News story

Salisbury Plain area development masterplan

The Defence Infrastructure Organisation (DIO) has published its latest development plans for the Salisbury Plain area.

Soldiers train on Salisbury Plain (library image) [Picture: Leading Airman (Photographer) Jason Ballard, Crown copyright]

Soldiers train on Salisbury Plain (library image)

The plans have been drawn up following a public consultation exercise held between 19 February and 1 April 2014.

People can view the masterplan document online, and in person at Salisbury, Tidworth, Ludgershall, Amesbury and Durrington libraries. Opening hours are available on the Wiltshire Council website.

DIO will present the content of the masterplan at a public meeting on 28 May 2014 at the Tidworth Garrison Theatre. Representatives from Wiltshire Council and the army will also be available to answer any questions.

The masterplan sets out development proposals in support of plans to relocate an additional 4,300 military personnel and their families to the Salisbury Plain area. The plan will be available to view until 17 June 2014.

The masterplan details proposals for delivering the additional infrastructure required by the army in the Salisbury Plain area, which will include:

  • up to 1,300 new homes for service families

  • new accommodation blocks for single soldiers

  • construction and conversion of other buildings, such as garages, armouries, offices and mess facilities

  • future plans for the training estate

All intended developments will be subject to the normal planning application process and environmental assessments. These will be submitted once the proposals have been finalised and all internal Ministry of Defence approvals have been given.

Throughout the masterplan process DIO is working with Wiltshire Council to help ensure the right level of services and facilities, and that healthcare and education provision are in place in time for the relocation of service personnel and their families.

Soldiers exercise in Challenger 2 tanks
Soldiers exercise in Challenger 2 tanks on Salisbury Plain (library image) [Picture: Iain Hamer, Crown copyright]

After reviewing over 300 comments received during the public consultation period, DIO has updated the masterplan to take account of this feedback. A statement of community involvement outlines all comments received during the consultation and demonstrates how they have been considered in drawing up the document. This will be published alongside the masterplan.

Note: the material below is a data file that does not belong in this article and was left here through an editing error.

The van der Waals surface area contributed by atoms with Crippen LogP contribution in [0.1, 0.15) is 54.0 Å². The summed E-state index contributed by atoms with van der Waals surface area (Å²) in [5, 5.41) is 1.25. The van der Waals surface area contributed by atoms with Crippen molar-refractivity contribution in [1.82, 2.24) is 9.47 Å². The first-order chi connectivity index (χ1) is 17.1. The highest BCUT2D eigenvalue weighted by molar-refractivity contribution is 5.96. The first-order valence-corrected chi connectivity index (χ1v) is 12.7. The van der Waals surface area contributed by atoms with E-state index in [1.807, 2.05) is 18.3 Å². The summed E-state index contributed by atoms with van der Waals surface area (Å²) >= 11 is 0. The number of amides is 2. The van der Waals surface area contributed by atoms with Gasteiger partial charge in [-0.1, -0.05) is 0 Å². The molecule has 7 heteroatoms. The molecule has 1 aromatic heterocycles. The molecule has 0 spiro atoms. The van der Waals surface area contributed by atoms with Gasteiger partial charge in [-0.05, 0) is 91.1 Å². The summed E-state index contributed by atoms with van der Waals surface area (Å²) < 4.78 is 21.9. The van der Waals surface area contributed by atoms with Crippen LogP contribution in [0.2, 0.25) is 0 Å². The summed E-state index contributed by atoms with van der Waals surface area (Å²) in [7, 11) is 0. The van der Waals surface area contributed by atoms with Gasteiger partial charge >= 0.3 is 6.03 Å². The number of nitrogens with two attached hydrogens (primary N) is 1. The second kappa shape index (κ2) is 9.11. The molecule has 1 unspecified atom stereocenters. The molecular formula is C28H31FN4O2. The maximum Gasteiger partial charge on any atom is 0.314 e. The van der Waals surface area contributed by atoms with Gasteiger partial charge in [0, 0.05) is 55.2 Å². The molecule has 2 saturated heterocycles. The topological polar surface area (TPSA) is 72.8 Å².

There has been particular interest around the proposals for new living accommodation at Larkhill, where the plan is to provide some 540 additional homes for service families and garage facilities. These proposals do not include any development that will negatively impact the Stonehenge World Heritage Site. They maintain the DIO’s strong commitment to preserving the historic environment within the MOD estate.

David Underhill, DIO’s head of basing programme delivery, said:

We’d like to thank everyone who submitted their comments during the public consultation. We value the views of all interested parties and have carefully considered all comments in forming the latest version of the masterplan.

DIO’s priority is to support our armed forces by providing the facilities they need to live, work, train and deploy. We will continue to engage with local people, businesses and organisations to ensure our plans foster strong military and civilian communities and encourage integration.

Colonel Neill Page, deputy team leader of the army basing team, said:

The relocation of an extra 4,300 service personnel and their families to the Salisbury Plain area is a huge undertaking. We will continue to work closely with Wiltshire Council, local councils, statutory bodies and local service providers to ensure that they can settle and integrate within the local communities as quickly and seamlessly as possible, and that they have the necessary facilities and infrastructure to enable them to live, work, train and deploy.

DIO will submit the final masterplan to Wiltshire Council’s strategic planning committee in July 2014.

Published 21 May 2014